On June 26, 1953, Cooper accompanied his wife and daughter, who were devout Catholics, to Rome, where they had an audience with Pope Pius XII. Cooper and his wife were still separated at the time, but the papal visit marked the beginning of their gradual reconciliation. In the coming years, Cooper contemplated his mortality and his personal behavior, and started discussing Catholicism with his family. He began attending church with them regularly, and met with their parish priest, who offered Cooper spiritual guidance. After several months of study, Cooper was baptized as a Roman Catholic on April 9, 1959, before a small group of family and friends at the Church of the Good Shepherd in Beverly Hills.
Final years and death
On April 14, 1960, Cooper underwent surgery at Massachusetts General Hospital in Boston for an aggressive form of prostate cancer that had metastasized to his colon. He fell ill again on May 31 and underwent further surgery at Lebanon Hospital in Los Angeles in early June to remove a malignant tumor from his large intestine. After recuperating over the summer, Cooper took his family on vacation to the south of France before traveling to the UK in the fall to star in The Naked Edge. In December 1960, he worked on the NBC television documentary The Real West, which was part of the company’s Project 20 series.[Note 11]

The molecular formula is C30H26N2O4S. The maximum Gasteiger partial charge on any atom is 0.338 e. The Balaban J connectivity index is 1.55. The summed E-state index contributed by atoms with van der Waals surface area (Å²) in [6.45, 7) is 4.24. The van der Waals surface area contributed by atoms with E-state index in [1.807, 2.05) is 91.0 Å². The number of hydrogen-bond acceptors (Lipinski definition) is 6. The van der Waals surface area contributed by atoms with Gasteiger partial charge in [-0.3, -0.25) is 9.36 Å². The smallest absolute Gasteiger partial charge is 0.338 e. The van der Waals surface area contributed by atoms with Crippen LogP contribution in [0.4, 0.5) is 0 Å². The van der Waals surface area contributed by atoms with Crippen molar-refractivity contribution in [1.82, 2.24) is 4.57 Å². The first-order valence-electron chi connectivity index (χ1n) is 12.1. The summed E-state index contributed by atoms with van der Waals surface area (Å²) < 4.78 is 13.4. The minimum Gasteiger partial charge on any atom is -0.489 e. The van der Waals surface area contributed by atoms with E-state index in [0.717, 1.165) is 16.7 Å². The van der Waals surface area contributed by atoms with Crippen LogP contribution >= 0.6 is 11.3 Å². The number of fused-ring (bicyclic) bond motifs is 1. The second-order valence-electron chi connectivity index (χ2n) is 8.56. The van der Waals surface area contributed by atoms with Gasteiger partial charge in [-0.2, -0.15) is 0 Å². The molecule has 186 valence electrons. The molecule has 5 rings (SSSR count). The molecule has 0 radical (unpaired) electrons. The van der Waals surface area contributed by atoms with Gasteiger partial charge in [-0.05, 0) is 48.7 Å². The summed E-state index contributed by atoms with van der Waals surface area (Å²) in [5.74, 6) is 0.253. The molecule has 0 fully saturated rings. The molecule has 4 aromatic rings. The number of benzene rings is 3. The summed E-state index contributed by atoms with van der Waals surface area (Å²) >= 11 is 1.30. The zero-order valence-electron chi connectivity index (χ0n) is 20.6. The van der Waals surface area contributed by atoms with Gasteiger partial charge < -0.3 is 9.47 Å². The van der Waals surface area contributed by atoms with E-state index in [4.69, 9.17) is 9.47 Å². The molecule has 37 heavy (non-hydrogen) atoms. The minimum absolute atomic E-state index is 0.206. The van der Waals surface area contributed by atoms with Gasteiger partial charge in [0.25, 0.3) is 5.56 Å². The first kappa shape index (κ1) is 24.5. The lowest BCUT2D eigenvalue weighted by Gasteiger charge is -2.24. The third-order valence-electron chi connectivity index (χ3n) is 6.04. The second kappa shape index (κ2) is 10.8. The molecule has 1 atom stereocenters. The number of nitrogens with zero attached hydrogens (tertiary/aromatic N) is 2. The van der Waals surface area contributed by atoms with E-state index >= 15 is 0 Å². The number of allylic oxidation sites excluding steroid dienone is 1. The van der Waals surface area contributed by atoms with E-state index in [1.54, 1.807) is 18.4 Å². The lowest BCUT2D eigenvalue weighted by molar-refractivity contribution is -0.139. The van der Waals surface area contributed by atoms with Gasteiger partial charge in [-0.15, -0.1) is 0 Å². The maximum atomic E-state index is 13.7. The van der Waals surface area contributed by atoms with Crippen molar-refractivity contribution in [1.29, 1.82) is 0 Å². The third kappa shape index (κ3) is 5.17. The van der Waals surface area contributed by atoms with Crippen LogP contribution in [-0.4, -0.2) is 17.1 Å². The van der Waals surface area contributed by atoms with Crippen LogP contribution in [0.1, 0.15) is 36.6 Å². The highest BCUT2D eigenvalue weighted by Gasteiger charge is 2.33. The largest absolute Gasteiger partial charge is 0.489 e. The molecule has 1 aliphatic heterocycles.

On December 27, his wife learned from their family doctor that Cooper’s cancer had spread to his lungs and bones and was inoperable. His family decided not to tell him immediately.
On January 9, 1961, Cooper attended a dinner that was given in his honor and hosted by Frank Sinatra and Dean Martin at the Friars Club. The dinner was attended by many of his industry friends and concluded with a brief speech by Cooper who said, “The only achievement I’m proud of is the friends I’ve made in this community.”
In mid-January, Cooper took his family to Sun Valley for their last vacation together. Cooper and Hemingway hiked through the snow together for the last time. On February 27, after returning to Los Angeles, Cooper learned that he was dying. He later told his family, “We’ll pray for a miracle; but if not, and that’s God’s will, that’s all right too.” On April 17, Cooper watched the Academy Awards ceremony on television and saw his good friend James Stewart, who had presented Cooper with his first Oscar years earlier, accept on Cooper’s behalf an honorary award for lifetime achievement—his third Oscar. Holding back tears, Stewart said, “Coop, I’ll get this to you right away. And Coop, I want you to know this, that with this goes all the warm friendship and the affection and the admiration and the deep, the deep respect of all of us. We’re very, very proud of you, Coop. All of us are tremendously proud.”[Note 12] The following day, newspapers around the world announced the news that Cooper was dying. In the coming days he received numerous messages of appreciation and encouragement, including telegrams from Pope John XXIII and Queen Elizabeth II, and a telephone call from President John F. Kennedy.
In his last public statement on May 4, Cooper said, “I know that what is happening is God’s will. I am not afraid of the future.” He received the last rites on May 12. Cooper died quietly the following day, Saturday, May 13, 1961, at 12:47 P.M.